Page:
High speeds and accelerations, uneven loads, or vertical orientations in crossed-roller rail-guide applications can cause "cage creep," or cage and roller assembly migration. In most cases, as the cage shifts toward one end of the travel, it gradually moves from its centered position until it hits an end stop. As system friction increases at the stroke limits, the rollers tend to skid during operation.
A centered pinion gear rotates during operation as it meshes with internal rack gears on each rail, positively controlling roller cage-position.
To solve the problem, a machine typically must be shut down for a recalibration stroke, which may require larger than necessary motors, with enough power to reset the cage to the centered position. External type rack-and-pinion systems and internal wire and pulley techniques have been used with limited success to prevent cage migration. However, wire-based solutions can slip or succumb to fatigue, while external pinion wheels have a size penalty.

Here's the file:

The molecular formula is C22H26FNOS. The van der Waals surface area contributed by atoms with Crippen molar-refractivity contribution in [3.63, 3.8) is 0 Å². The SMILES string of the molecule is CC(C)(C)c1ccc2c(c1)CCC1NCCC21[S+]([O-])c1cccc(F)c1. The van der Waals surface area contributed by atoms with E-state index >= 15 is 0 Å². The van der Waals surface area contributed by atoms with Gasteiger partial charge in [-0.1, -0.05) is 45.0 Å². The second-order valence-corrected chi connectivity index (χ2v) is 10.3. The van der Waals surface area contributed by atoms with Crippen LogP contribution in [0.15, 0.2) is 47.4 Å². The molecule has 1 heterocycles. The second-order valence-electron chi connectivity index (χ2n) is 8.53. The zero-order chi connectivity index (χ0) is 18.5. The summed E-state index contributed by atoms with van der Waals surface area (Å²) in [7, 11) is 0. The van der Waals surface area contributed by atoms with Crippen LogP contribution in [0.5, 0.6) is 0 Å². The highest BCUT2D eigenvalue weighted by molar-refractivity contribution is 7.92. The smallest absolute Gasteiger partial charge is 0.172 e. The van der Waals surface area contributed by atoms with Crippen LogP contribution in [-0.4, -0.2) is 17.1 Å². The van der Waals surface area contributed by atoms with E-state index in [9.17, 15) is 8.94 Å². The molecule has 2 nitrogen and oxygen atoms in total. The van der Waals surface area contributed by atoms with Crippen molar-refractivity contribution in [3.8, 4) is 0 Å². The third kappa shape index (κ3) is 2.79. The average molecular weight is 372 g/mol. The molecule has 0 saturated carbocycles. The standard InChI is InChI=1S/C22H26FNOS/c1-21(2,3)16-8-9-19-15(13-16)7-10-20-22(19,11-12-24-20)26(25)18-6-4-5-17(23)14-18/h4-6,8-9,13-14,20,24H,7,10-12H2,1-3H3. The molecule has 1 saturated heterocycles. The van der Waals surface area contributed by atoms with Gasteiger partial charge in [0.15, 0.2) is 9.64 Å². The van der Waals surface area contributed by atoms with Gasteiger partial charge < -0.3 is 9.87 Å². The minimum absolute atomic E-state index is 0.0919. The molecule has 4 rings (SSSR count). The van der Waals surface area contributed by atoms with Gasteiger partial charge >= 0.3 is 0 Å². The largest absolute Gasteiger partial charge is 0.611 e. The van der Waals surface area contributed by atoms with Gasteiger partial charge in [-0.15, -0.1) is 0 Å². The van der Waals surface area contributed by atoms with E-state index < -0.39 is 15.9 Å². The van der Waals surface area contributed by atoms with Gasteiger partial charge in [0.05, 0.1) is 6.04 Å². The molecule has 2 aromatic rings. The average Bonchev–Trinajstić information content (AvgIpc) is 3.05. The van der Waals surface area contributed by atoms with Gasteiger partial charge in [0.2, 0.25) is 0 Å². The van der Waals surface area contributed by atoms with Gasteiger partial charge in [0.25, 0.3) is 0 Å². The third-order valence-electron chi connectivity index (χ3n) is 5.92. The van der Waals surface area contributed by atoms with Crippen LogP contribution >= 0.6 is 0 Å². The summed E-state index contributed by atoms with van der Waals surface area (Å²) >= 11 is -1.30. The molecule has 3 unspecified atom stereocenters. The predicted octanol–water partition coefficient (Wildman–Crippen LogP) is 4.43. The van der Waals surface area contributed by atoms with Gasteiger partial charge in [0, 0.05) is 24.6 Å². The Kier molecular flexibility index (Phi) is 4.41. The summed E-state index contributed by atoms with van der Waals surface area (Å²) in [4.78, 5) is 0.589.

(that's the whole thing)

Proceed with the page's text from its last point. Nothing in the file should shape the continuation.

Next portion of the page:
The patented Anti-Creeping System (ACS) positively controls roller-cage position without a size or cost penalty compared to other techniques, although there is a cost premium compared to a standard cross-roller system. Designed as an internal drop-in component, it uses a rack-and-pinion mechanism that fits within the existing design envelope of a standard crossed-roller system.
Wayne Greer, SKF Motion Technologies, 1530 Valley Center Pkwy., Bethlehem, PA 18017-2226; Tel: (800) 541-3624; Fax: (610) 861-4811; E-mail: [email protected].
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